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This lush, green 22,000 square meter garden was built on Noritake ceramics’ former factory grounds and is a short walk from Nagoya Station. The urban oasis of Noritake Garden sheds light on the history of Noritake ceramics and its beautiful products while providing a stunning recreational space in the middle of Nagoya. There is something for everyone in Noritake Garden. The Culture Zone is where you can discover the culture of Nagoya, then there is the Commercial Zone, a place to enjoy daily living, and finally the Historical Zone, a place to experience Nagoya’s history.
Osu Shopping District
The Osu Shopping District is a shopper’s paradise, home to hundreds of stores waiting to be explored. Whether you’re looking for thrift stores full of second-hand gems to take back home or just wanting to browse through the many quirky stores. The Osu Shopping District is also known as one of the top electronics districts in Japan along with Akihabara in Tokyo and is home to the annual World Cosplay Summit. While exploring all the shops be sure to stop off for some of the best Nagoya cuisines at one of the many restaurants in the district.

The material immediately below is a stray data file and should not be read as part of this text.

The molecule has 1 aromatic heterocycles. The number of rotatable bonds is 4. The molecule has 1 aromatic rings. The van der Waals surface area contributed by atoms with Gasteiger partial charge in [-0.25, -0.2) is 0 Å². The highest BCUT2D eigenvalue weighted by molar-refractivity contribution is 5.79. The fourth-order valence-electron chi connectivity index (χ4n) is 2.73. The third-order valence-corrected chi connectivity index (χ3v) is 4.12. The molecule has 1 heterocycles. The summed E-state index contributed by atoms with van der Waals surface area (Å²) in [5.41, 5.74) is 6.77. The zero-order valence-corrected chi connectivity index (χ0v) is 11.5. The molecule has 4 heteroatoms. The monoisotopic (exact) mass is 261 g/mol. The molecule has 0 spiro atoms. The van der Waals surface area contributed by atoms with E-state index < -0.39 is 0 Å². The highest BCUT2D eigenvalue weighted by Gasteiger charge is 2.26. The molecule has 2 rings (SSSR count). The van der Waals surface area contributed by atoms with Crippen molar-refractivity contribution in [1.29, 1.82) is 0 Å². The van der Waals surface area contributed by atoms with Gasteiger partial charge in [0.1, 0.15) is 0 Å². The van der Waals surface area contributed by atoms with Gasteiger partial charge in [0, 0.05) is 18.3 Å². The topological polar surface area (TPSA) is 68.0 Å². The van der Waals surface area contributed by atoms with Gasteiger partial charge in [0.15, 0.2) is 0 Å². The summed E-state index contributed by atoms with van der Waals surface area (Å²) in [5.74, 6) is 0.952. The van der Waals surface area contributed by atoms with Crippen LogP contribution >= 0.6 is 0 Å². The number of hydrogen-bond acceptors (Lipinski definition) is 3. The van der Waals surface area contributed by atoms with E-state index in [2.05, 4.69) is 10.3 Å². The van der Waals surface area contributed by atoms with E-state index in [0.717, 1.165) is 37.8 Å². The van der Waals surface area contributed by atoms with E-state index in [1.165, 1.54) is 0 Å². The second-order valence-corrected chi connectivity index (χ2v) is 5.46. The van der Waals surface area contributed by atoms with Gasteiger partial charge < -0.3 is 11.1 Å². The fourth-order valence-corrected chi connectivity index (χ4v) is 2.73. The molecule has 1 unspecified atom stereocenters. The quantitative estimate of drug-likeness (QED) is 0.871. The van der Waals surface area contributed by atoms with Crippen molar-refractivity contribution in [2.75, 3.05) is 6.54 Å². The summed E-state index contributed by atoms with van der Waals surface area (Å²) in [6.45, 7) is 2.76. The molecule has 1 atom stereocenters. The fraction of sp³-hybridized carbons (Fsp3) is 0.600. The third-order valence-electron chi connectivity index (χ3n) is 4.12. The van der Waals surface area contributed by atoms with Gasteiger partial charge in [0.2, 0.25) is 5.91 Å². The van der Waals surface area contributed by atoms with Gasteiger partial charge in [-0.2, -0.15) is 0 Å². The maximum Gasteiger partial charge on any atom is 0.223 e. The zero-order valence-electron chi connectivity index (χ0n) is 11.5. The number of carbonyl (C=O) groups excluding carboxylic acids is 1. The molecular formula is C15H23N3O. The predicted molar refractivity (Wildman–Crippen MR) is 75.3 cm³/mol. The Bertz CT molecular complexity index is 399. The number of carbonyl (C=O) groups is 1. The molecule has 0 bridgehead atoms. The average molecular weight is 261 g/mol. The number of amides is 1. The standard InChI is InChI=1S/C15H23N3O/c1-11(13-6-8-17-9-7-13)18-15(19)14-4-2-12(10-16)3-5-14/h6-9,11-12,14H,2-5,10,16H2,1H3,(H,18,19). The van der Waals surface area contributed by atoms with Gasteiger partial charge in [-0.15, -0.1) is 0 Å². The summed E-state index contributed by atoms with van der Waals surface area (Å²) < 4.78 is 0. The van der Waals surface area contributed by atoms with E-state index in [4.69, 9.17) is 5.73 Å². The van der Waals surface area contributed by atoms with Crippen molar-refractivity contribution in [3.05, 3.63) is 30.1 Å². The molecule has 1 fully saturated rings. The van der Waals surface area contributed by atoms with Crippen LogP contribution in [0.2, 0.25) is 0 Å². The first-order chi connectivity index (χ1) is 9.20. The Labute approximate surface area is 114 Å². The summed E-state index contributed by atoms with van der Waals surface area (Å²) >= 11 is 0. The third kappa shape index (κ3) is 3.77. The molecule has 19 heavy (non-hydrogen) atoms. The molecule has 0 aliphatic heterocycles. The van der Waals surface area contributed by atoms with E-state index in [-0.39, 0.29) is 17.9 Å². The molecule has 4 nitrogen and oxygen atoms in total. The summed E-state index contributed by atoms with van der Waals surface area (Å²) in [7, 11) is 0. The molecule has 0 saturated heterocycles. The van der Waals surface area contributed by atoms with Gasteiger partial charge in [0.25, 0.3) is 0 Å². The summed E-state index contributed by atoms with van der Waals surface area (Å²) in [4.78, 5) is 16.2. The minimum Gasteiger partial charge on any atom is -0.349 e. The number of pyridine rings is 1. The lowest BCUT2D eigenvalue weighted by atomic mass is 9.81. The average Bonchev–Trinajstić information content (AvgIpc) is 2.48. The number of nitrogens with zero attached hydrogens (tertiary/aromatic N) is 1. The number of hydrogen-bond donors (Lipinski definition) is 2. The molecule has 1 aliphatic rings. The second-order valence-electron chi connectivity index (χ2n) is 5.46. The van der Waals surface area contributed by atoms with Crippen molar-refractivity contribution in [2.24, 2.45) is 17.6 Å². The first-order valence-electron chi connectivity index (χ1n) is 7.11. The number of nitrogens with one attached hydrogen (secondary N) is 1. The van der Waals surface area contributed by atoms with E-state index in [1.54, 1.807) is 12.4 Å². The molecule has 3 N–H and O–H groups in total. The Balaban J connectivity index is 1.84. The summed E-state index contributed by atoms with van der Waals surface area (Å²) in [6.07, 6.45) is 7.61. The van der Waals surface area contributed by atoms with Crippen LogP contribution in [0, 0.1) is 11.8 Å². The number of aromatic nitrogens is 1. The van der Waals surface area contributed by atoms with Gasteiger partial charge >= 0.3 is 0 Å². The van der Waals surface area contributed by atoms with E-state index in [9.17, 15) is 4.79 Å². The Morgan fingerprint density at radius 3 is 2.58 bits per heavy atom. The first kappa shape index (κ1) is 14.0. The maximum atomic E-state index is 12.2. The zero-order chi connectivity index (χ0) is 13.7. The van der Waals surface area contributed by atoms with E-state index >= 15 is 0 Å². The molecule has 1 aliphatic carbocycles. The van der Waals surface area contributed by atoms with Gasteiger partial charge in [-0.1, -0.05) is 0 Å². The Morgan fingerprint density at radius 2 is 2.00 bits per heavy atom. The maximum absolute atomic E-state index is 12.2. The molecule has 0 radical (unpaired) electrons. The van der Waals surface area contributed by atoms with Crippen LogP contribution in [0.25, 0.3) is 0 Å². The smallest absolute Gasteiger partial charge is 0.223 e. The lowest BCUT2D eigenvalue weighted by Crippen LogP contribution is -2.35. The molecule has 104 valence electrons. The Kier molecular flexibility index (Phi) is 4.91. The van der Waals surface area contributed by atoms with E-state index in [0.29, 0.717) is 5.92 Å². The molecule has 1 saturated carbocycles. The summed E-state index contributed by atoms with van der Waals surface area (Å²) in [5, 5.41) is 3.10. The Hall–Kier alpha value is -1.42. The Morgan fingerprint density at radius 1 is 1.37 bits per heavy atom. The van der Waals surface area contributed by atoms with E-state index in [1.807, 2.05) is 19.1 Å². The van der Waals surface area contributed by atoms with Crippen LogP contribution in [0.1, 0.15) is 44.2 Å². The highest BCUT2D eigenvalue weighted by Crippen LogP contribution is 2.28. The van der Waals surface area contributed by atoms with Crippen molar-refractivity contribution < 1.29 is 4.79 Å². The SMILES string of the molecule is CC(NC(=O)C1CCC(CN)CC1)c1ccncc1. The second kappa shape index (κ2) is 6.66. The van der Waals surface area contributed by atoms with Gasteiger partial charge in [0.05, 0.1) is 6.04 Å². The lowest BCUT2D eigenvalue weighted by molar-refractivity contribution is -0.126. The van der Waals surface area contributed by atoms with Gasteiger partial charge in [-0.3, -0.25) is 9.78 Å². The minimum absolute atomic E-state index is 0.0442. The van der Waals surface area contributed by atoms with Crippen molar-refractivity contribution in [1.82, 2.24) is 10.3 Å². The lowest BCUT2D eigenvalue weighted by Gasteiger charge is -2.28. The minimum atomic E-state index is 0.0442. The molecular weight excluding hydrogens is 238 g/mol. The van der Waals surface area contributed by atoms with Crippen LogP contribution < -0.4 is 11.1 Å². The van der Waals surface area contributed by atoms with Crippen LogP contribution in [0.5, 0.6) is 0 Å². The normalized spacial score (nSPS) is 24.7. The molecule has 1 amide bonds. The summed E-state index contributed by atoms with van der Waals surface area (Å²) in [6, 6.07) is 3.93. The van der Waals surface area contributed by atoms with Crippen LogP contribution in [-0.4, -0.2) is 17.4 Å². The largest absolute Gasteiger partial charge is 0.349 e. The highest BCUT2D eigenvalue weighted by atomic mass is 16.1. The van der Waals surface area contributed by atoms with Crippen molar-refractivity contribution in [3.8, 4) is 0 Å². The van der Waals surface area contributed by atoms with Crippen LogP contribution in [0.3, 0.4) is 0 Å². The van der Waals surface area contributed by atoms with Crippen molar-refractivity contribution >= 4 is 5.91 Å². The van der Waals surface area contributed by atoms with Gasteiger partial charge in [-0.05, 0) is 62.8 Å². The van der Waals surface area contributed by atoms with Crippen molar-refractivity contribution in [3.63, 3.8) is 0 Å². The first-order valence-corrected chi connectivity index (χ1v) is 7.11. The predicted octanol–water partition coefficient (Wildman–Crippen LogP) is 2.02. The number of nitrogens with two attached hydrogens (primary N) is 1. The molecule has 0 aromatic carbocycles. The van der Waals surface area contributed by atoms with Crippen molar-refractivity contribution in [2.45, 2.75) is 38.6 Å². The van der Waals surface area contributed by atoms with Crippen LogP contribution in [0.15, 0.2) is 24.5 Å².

Enter through a narrow path which turns to the left through the Chinese gate. Descend a set of ancient stone stairs and you will see the famous sitting Buddha image on your left. Painted in vibrant green, you definitely won’t miss this impressive 15-meter high statue of the seated Buddha. The 16th-century temple is dedicated to the Hindu faith and was built to honor the Goddess Saraswati who also has her own festival each year which is held in Nagoya in May. Look out for one of the signature features of the temple, there is a large woodblock here which is said to cleanse you of your sins if you touch it.